“We haven’t had a serious problem with this,” she said. “There was one school in Colorado Springs that was thinking of eliminating recess, but they dropped that idea. Then there was a little bit of an issue in Greeley, but that got remedied.

“I just haven’t heard of anything else going on in Colorado. I don’t know why, but it seems like the East Coast is where recess has been hit really bad.”

Quality of recess still varies widely

Andrea Woolley, executive director of Playworks Denver, said that while most elementary schools in Colorado do retain some form of recess, the quality and quantity of that recess can vary dramatically.

“Recess can be anything from 10 minutes to 40 minutes a day,” she said. “And the outcomes are different.”

Woolley said all the schools who brought in Playworks programs last year experienced a drop in disciplinary complaints, as well as a reduction in injuries sustained on the playground.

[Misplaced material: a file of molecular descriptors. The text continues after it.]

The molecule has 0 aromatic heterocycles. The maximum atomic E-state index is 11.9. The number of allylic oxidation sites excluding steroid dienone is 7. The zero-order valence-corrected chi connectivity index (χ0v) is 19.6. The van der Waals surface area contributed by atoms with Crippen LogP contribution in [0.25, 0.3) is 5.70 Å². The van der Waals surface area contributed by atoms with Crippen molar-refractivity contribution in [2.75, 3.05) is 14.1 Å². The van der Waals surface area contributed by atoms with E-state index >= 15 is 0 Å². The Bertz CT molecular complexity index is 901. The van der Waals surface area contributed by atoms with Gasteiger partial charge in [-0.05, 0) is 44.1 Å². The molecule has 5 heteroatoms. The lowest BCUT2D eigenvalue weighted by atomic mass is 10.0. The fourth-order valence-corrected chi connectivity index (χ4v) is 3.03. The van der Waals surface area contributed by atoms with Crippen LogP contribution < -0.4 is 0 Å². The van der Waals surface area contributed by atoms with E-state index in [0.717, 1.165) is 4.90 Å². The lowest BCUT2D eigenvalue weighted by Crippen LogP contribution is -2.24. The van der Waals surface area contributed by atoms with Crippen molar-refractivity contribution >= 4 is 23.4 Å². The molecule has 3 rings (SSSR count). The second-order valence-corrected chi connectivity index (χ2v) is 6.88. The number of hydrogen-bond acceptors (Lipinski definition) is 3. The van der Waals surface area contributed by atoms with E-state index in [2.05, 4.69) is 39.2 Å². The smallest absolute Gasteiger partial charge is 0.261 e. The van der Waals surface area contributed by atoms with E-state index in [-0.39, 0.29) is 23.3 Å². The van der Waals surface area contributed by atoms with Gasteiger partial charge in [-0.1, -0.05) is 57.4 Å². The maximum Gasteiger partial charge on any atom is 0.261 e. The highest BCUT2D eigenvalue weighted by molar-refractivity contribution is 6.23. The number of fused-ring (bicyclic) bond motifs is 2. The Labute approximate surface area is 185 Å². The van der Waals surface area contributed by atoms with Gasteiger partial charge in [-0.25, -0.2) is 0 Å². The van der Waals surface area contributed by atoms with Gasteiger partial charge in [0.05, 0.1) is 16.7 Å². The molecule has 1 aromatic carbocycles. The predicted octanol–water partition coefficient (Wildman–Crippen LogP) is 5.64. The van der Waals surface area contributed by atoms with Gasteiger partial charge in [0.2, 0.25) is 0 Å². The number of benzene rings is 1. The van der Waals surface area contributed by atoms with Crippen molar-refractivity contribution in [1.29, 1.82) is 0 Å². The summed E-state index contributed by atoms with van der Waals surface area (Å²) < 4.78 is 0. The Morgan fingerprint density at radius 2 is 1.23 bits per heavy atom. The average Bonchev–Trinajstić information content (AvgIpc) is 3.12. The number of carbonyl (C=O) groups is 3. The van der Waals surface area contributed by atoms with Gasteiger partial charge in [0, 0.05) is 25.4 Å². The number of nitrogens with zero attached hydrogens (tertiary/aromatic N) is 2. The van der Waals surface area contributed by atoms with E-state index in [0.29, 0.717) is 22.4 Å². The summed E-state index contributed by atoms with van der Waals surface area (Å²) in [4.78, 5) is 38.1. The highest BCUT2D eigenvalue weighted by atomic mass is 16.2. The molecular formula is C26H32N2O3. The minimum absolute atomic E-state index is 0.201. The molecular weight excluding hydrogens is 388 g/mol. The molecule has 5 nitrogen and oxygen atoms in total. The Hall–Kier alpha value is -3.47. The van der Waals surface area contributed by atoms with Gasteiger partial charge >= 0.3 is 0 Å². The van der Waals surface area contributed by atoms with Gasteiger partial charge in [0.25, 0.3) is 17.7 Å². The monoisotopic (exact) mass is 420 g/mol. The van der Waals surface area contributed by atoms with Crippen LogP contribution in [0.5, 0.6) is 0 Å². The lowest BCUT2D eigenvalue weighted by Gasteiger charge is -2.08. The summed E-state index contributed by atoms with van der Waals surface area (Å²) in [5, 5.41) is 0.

“Kids at Playworks schools get an average of 30 minutes of physical activity, but they’re also engaged in games more often, and they’re learning new social skills,” Woolley said.

“They’re learning leadership and empathy. And they’re learning new skills, like how to hit a baseball or how to kick a soccer ball. We make physical activity and games enticing, so instead of gossiping under a tree, the kids are getting engaged.”

Teachers at schools with Playworks programs report getting back roughly 24 hours of extra instruction time each year, she said, because the children come back more focused and ready to learn after they’ve had structured, active recess time.

Various strategies to fund the cost